If it's true that it takes at least three data points to establish a trend, then Procter & Gamble (NYSE: PG) is officially in rebound mode. The consumer staples giant this week announced its third straight quarter of market-beating sales gains that put more distance between itself and rivals like Kimberly Clark (NYSE: KMB). P&G managed to protect profitability in its fiscal third quarter, too, with the help of cost cuts and higher selling prices.
These wins convinced management to hike its sales outlook for the second straight quarter, but this latest upgrade was far more aggressive than the one investors saw back in January.
More on that brightening forecast in a moment. First, here's how the headline operating results stacked up against P&G's prior year.
Earnings per share
Data source: P&G's financial filings.YOY = year over year.
Pushing through price changes
Net sales inched higher by 1%, but growth was far stronger after accounting for foreign currency exchange rate shifts. P&G's core earnings per share expanded at a faster rate due to a mix of positive impacts from cost cuts, price increases, and share repurchases.
Image source: Getty Images.
The key highlights of the quarter:
- Organic sales jumped 5% to improve upon the 4% rate P&G managed in each of the last two quarters. The improvement marked its best quarterly growth rate in years and translated into market-share wins against peers like Kimberly Clark, which recently grew sales at a 3% pace.
- By category, P&G's beauty and fabric care segments led the way higher thanks to strong demand in franchises like Tide detergent and SK-II skin care. The grooming category, home to Gillette razors and blades, was its weakest performer.
- P&G achieved a balanced mix of higher prices and rising sales volumes. Kimberly Clark, in contrast, had to rely on price increases to deliver all of its revenue growth.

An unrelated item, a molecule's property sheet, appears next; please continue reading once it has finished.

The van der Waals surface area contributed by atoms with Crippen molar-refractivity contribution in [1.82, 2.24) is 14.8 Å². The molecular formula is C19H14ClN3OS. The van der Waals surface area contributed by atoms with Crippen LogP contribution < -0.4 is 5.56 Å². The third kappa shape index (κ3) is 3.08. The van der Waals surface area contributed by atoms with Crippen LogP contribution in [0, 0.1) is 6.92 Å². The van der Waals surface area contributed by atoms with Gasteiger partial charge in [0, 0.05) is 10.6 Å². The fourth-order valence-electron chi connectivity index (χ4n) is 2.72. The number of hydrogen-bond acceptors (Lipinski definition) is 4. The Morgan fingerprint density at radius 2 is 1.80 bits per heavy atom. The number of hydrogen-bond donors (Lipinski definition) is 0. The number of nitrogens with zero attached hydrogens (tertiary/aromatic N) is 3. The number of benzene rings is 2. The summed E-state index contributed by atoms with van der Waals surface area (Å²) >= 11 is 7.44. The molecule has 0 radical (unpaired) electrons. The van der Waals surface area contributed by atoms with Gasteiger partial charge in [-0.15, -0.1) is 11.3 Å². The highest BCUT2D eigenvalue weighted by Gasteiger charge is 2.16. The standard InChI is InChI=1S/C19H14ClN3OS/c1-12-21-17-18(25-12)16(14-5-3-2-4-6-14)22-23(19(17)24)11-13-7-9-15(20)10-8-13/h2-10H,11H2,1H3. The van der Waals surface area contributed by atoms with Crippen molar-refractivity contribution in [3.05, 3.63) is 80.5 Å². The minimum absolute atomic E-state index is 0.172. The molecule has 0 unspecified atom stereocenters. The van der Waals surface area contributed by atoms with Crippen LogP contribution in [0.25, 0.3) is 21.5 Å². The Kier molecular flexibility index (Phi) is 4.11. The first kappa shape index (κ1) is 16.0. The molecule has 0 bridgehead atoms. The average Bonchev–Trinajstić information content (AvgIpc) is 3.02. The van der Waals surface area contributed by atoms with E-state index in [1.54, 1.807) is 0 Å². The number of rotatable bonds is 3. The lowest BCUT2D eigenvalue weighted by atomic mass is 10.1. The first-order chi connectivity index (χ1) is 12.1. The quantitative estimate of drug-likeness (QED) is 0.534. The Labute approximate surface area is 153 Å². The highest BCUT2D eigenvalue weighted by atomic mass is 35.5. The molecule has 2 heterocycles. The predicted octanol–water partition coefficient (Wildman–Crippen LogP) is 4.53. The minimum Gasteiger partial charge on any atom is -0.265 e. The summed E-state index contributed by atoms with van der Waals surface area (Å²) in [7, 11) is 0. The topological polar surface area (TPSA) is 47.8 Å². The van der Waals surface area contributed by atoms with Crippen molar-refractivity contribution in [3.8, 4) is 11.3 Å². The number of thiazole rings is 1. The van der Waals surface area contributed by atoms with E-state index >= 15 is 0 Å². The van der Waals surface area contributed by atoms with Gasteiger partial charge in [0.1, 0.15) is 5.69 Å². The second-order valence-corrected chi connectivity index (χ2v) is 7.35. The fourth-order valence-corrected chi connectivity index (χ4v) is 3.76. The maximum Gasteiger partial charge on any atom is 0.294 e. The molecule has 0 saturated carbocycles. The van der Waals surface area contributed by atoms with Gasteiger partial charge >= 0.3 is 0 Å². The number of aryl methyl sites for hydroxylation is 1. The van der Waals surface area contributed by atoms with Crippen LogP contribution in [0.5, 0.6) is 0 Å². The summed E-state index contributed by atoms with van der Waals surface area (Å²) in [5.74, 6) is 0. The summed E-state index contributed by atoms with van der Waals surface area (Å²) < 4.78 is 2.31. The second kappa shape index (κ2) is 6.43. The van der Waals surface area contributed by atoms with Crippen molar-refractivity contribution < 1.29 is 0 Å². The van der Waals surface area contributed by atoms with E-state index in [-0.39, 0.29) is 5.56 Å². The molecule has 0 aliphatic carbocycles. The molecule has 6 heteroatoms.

- Gross profit margin increased by 0.6 percentage points as cost cuts and price boosts offset higher commodity costs. However, P&G spent more on marketing and other selling expenses so that operating margin dipped slightly.
- Core earnings, which strip out the impact of exchange-rate moves and unusual charges, rose 15% to $1.15 per share.
What management had to say
CEO David Taylor stressed P&G's operating and financial wins in the period while noting that the company still faced "a challenging competitive and macroeconomic environment." Despite those issues, "we delivered another quarter of strong organic sales growth," Taylor said, "enabling us to further increase our outlook for the year." He continued, "cash generation also remains strong, supporting an increase in our cash productivity target and extending our long track record of dividend increases."
Taylor and his team paired those positive words with an aggressive outlook upgrade. P&G now sees sales rising by 4% this year compared to the prior prediction of roughly 3%. Hitting that result would mark its fastest annual expansion pace since before it launched its portfolio reboot strategy in 2014. It contrasts favorably with the 2% uptick Kimberly Clark is projecting.
Investors had to wait for several years to see concrete evidence that P&G's many rebound initiatives were working. But management's changes appear to have finally put the company back on a path of steady market-share growth.
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